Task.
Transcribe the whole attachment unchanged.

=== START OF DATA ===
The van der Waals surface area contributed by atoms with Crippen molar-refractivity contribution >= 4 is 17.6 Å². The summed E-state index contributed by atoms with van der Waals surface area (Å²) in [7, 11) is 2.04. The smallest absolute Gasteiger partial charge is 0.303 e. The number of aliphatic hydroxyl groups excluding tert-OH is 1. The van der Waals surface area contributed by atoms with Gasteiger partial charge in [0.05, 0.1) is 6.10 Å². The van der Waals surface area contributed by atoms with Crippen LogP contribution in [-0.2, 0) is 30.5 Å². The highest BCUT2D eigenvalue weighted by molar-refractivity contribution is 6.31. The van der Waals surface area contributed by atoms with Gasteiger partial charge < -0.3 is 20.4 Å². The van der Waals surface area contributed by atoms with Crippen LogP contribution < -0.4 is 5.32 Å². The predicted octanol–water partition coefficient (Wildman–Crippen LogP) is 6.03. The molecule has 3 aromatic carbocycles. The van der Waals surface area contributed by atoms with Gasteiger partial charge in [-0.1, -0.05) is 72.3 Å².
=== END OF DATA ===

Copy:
The van der Waals surface area contributed by atoms with Crippen molar-refractivity contribution >= 4 is 17.6 Å². The summed E-state index contributed by atoms with van der Waals surface area (Å²) in [7, 11) is 2.04. The smallest absolute Gasteiger partial charge is 0.303 e. The number of aliphatic hydroxyl groups excluding tert-OH is 1. The van der Waals surface area contributed by atoms with Gasteiger partial charge in [0.05, 0.1) is 6.10 Å². The van der Waals surface area contributed by atoms with Crippen LogP contribution in [-0.2, 0) is 30.5 Å². The highest BCUT2D eigenvalue weighted by molar-refractivity contribution is 6.31. The van der Waals surface area contributed by atoms with Gasteiger partial charge < -0.3 is 20.4 Å². The van der Waals surface area contributed by atoms with Crippen LogP contribution < -0.4 is 5.32 Å². The predicted octanol–water partition coefficient (Wildman–Crippen LogP) is 6.03. The molecule has 3 aromatic carbocycles. The van der Waals surface area contributed by atoms with Gasteiger partial charge in [-0.1, -0.05) is 72.3 Å².